The two other species are called smooth softshell turtles, the Florida Smooth Softshell turtle, Apalone ferox (fossil sample above) and the Smooth Softshell turtle, Apalone mutica. Both turtle species are medium to large size. Females are bigger with shells measuring approximately 6.5 to 14 inches (16.5 to 35.6 cm) in length, whereas the male shells measure 4.5 to 10.5 inches (11.5 to 26.6 cm) in length.

The Smooth Softshell turtle, Apalone mutica, is the most aquatic of the softshell turtles and is often referred to as a “swimmer”.

The Florida Smooth Softshell turtle, Apalone ferox, colors range from olive green to dark brown, it has the darkest coloration of the three softshell species.

Florida Softshell Turtle Apalone ferox Photo by Johnskate17 on Wikipedia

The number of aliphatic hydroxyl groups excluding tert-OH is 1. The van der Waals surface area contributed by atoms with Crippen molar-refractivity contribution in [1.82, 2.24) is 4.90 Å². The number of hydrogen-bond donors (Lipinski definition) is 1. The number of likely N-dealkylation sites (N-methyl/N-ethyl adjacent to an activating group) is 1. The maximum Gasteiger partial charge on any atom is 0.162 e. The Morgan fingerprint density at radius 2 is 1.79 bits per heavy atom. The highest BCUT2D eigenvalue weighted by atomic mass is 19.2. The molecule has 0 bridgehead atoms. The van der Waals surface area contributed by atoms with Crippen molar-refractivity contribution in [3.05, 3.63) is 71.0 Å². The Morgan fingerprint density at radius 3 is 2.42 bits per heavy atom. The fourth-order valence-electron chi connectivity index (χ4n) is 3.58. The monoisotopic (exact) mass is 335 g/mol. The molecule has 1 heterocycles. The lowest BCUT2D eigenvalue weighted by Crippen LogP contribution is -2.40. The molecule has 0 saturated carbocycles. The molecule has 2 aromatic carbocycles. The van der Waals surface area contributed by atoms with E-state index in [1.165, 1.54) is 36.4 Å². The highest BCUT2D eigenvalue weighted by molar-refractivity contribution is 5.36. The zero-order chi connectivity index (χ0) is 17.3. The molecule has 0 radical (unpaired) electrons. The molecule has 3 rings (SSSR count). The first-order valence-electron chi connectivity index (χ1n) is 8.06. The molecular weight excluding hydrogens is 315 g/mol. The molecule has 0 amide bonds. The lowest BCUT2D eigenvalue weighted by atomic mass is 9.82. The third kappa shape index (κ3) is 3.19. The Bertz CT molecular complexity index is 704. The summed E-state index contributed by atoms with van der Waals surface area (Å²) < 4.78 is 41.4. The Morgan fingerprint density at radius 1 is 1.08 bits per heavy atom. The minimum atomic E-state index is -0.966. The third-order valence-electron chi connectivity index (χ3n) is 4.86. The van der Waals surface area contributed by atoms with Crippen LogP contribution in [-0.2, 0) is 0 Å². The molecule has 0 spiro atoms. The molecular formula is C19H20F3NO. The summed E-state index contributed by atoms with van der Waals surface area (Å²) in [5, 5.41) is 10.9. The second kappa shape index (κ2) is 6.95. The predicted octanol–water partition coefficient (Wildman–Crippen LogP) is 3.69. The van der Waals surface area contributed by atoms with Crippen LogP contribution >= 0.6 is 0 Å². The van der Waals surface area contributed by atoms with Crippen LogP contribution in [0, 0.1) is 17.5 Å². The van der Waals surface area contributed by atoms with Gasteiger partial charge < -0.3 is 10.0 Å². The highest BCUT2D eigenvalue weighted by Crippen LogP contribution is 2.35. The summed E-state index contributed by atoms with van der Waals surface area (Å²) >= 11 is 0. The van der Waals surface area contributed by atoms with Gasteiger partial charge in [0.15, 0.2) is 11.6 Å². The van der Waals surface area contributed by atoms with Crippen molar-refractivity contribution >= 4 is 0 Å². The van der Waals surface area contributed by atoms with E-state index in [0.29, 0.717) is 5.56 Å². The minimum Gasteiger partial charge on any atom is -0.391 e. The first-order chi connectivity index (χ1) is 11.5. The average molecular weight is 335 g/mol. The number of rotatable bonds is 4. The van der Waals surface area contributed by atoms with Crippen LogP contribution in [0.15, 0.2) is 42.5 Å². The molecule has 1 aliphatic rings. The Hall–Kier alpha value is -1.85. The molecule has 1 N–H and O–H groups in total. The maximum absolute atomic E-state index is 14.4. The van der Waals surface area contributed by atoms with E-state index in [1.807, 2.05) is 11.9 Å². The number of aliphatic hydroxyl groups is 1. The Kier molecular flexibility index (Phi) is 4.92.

More Interesting Softshell Turtle Facts

Male and female softshell turtles carapace can differ slightly in color and patterns, but these features also often differ at various stages of development.

Softshell turtles spend most of their lives in the water. They lead a solitary life and are active during the day. They spend their days foraging or basking in the sun on river banks or logs, as they are obviously cold-blooded creatures.

Softshell turtles hibernate in mud for about half of the year from October to March depending on their range.

Trioncychids (softshell turtles) are strict carnivores feeding mainly on fish, amphibians, shrimp, snails, insects and even birds. Adults have few natural predators, just humans. Young softshell turtles are eaten by raccoons, herons, and large fish.